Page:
In this book, Cat dresses up as Santa so he can give himself a Christmas gift – he doesn’t quite understand the process of giving just yet. But he learns and gets a very special treat in the end! Maybe this would be a good book for some naughty kittens out there so they can learn to be nice!! No negatives on these pages. Just wonderful, fabulous, laugh-out-loud-funny Cat!!!!

Rating 5 out of 5 paws – and we wouldn’t have it any other way!!!!




Christmas in the Barn

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Christmas in the Barn

Margaret Wise Brown
Illustrated by Diane Goode
HarperCollinsPublishers, 1952, 2004

From the dust jacket, “What child is this / Who is born here / Where the oxen / Stomp and peer … . When Christmas in the Barn was first published in 1952, it demonstrated all of Margaret Wise Brown’s mastery at skillfully fashioning a truly childlike interpretation of the Nativity story. For this larger, full-color edition, Caldecott Honor artist Diane Goode has created a new tableau of visitors to the barn that will please generations of new readers.”

In this interpretation of the Nativity, the setting is in winter, possibly a New England landscape with a modern couple lost (or wandering) the fields. The woman gives birth in a barn; the animals all stand around worshipfully while shepherds and wise men visit the newborn babe.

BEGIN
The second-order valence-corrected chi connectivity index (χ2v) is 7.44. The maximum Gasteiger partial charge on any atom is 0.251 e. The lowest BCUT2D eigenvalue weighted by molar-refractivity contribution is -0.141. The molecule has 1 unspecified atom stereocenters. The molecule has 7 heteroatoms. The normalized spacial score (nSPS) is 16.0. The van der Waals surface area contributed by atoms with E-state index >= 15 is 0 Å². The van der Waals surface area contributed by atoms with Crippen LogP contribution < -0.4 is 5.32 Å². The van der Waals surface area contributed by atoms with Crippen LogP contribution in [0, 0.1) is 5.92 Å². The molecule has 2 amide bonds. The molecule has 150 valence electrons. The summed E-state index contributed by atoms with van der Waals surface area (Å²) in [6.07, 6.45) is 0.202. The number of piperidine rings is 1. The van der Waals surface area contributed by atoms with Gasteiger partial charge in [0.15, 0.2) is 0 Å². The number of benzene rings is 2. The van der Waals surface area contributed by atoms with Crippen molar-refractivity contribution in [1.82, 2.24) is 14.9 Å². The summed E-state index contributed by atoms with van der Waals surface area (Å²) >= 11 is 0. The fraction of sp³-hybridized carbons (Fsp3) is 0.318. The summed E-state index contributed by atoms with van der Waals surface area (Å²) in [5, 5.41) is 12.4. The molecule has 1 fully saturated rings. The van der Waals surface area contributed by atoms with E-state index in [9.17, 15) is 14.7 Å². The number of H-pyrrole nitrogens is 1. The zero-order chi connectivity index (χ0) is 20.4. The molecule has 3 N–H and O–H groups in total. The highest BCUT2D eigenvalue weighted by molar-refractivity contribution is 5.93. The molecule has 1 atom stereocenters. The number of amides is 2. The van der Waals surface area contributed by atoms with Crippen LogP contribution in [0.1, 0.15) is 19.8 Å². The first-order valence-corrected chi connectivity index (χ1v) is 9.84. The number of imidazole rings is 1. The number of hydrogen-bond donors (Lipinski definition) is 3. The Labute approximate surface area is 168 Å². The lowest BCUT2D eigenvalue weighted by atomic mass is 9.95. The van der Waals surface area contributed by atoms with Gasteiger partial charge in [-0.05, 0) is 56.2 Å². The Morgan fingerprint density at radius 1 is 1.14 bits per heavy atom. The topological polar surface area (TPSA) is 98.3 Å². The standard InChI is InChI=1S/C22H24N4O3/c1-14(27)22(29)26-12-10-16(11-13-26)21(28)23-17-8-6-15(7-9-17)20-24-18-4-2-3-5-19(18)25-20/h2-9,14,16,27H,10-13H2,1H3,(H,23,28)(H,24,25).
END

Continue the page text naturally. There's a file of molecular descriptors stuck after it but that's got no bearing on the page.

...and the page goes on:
It’s a beautiful book and lovely story – the author lifted some of the phrases directly out of well-known Christmas carols (‘What child is this who is born’; ‘Away in a manger, no crib for his bed’) and combined them into a new rhyme that is soft and soothing in tone. Unfortunately, I found this sanitized version of Jesus’ birth to be too secularized. Yes, the story mimics the Bible story, but there is absolutely no mention of the Divine; so for me, it’s just a story about a man whose female companion gives birth in a barn. Without the inclusion of God in the story, it’s a bit empty and meaningless for a Christmas Story.

Rating 2 out of 5 paws because there’s no hint of the promise of a better world that even fully secular Christmas stories have.



Charlie and the Christmas Kitty

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Charlie and the Christmas Kitty

Ree Drummond
Illustrations by Diane deGroat
Harper, an imprint of HarperCollinsPublishers, 2012

From the dust jacket: “Why is there a great big tree in the house?!? And why are all these boxes underneath it? Hey—what is that?!? Where did it come from? Uh oh. This isn’t good. … This isn’t good at all!

“In this hilarious follow-up to the New York Times bestselling picture book Charlie the Ranch Dog, Ree Drummond—the Pioneer Woman herself—delivers a story about getting into the holiday spirit and finding the good in all. Even though Charlie may not have put a kitty on his Christmas list, he learns that if you keep an open heart, new friends can come in unexpected packages.”

What a cute holiday story! Boy, is Charlie the basset hound surprised when he finds a kitten under the tree on Christmas morning! He’s so funny when he tries to ignore the kitten at first and then when he tries to scare him off with a big bark/howl. And then, poor guy, is surprised at the very end by another youngster! A very sweet and heartwarming story to read to your kittens during this season of cheer!

Rating 4 out of 5 paws for the sweet story and adorable illustrations.